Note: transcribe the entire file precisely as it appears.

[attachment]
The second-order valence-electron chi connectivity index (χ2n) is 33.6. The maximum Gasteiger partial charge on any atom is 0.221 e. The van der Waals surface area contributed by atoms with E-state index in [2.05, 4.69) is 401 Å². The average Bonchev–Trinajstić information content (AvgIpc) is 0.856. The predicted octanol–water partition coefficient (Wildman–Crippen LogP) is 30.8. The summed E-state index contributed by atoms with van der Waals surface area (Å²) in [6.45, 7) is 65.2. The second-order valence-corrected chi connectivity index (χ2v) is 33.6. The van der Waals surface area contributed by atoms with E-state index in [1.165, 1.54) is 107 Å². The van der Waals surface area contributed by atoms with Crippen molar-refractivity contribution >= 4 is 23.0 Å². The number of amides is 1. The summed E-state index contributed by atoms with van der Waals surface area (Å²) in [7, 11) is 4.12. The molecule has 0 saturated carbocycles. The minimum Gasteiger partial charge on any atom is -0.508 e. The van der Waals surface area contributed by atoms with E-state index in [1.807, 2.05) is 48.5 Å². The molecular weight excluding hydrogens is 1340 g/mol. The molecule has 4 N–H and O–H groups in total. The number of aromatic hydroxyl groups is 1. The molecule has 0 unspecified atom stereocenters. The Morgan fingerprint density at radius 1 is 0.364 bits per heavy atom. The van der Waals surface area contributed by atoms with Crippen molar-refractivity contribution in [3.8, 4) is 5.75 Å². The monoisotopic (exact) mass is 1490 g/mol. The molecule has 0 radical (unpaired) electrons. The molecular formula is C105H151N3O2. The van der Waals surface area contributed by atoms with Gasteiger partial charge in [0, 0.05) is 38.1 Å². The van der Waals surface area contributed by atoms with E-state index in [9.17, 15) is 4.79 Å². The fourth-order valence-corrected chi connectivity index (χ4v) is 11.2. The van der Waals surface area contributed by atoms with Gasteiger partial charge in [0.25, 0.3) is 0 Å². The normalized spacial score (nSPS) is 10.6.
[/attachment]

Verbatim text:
The second-order valence-electron chi connectivity index (χ2n) is 33.6. The maximum Gasteiger partial charge on any atom is 0.221 e. The van der Waals surface area contributed by atoms with E-state index in [2.05, 4.69) is 401 Å². The average Bonchev–Trinajstić information content (AvgIpc) is 0.856. The predicted octanol–water partition coefficient (Wildman–Crippen LogP) is 30.8. The summed E-state index contributed by atoms with van der Waals surface area (Å²) in [6.45, 7) is 65.2. The second-order valence-corrected chi connectivity index (χ2v) is 33.6. The van der Waals surface area contributed by atoms with E-state index in [1.165, 1.54) is 107 Å². The van der Waals surface area contributed by atoms with Crippen molar-refractivity contribution >= 4 is 23.0 Å². The number of amides is 1. The summed E-state index contributed by atoms with van der Waals surface area (Å²) in [7, 11) is 4.12. The molecule has 0 saturated carbocycles. The minimum Gasteiger partial charge on any atom is -0.508 e. The van der Waals surface area contributed by atoms with E-state index in [1.807, 2.05) is 48.5 Å². The molecular weight excluding hydrogens is 1340 g/mol. The molecule has 4 N–H and O–H groups in total. The number of aromatic hydroxyl groups is 1. The molecule has 0 unspecified atom stereocenters. The Morgan fingerprint density at radius 1 is 0.364 bits per heavy atom. The van der Waals surface area contributed by atoms with Crippen molar-refractivity contribution in [3.8, 4) is 5.75 Å². The monoisotopic (exact) mass is 1490 g/mol. The molecule has 0 radical (unpaired) electrons. The molecular formula is C105H151N3O2. The van der Waals surface area contributed by atoms with Gasteiger partial charge in [0, 0.05) is 38.1 Å². The van der Waals surface area contributed by atoms with E-state index in [9.17, 15) is 4.79 Å². The fourth-order valence-corrected chi connectivity index (χ4v) is 11.2. The van der Waals surface area contributed by atoms with Gasteiger partial charge in [0.25, 0.3) is 0 Å². The normalized spacial score (nSPS) is 10.6.